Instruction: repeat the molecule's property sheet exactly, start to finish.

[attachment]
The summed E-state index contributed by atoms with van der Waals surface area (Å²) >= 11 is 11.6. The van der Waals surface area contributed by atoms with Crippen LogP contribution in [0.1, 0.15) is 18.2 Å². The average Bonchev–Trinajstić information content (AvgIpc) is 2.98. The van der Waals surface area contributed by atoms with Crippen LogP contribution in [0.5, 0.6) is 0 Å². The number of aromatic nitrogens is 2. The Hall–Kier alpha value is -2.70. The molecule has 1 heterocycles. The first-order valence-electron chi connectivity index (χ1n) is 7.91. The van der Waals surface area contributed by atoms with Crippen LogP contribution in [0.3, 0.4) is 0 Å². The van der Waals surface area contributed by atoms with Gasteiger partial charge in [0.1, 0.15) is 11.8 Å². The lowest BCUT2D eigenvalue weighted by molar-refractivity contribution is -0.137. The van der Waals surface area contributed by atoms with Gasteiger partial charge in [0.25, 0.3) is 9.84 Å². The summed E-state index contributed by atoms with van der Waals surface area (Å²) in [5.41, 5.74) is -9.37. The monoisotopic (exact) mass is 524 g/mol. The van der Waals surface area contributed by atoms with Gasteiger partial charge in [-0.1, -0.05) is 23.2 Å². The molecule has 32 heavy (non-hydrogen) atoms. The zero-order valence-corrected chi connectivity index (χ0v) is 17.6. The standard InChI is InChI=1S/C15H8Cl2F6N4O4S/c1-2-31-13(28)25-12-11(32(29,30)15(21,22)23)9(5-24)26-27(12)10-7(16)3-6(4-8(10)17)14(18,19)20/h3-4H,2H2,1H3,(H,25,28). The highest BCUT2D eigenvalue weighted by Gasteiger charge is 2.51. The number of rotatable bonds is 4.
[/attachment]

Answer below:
The summed E-state index contributed by atoms with van der Waals surface area (Å²) >= 11 is 11.6. The van der Waals surface area contributed by atoms with Crippen LogP contribution in [0.1, 0.15) is 18.2 Å². The average Bonchev–Trinajstić information content (AvgIpc) is 2.98. The van der Waals surface area contributed by atoms with Crippen LogP contribution in [0.5, 0.6) is 0 Å². The number of aromatic nitrogens is 2. The Hall–Kier alpha value is -2.70. The molecule has 1 heterocycles. The first-order valence-electron chi connectivity index (χ1n) is 7.91. The van der Waals surface area contributed by atoms with Crippen LogP contribution in [0.3, 0.4) is 0 Å². The van der Waals surface area contributed by atoms with Gasteiger partial charge in [0.1, 0.15) is 11.8 Å². The lowest BCUT2D eigenvalue weighted by molar-refractivity contribution is -0.137. The van der Waals surface area contributed by atoms with Gasteiger partial charge in [0.25, 0.3) is 9.84 Å². The summed E-state index contributed by atoms with van der Waals surface area (Å²) in [5.41, 5.74) is -9.37. The monoisotopic (exact) mass is 524 g/mol. The van der Waals surface area contributed by atoms with Gasteiger partial charge in [-0.1, -0.05) is 23.2 Å². The molecule has 32 heavy (non-hydrogen) atoms. The zero-order valence-corrected chi connectivity index (χ0v) is 17.6. The standard InChI is InChI=1S/C15H8Cl2F6N4O4S/c1-2-31-13(28)25-12-11(32(29,30)15(21,22)23)9(5-24)26-27(12)10-7(16)3-6(4-8(10)17)14(18,19)20/h3-4H,2H2,1H3,(H,25,28). The highest BCUT2D eigenvalue weighted by Gasteiger charge is 2.51. The number of rotatable bonds is 4.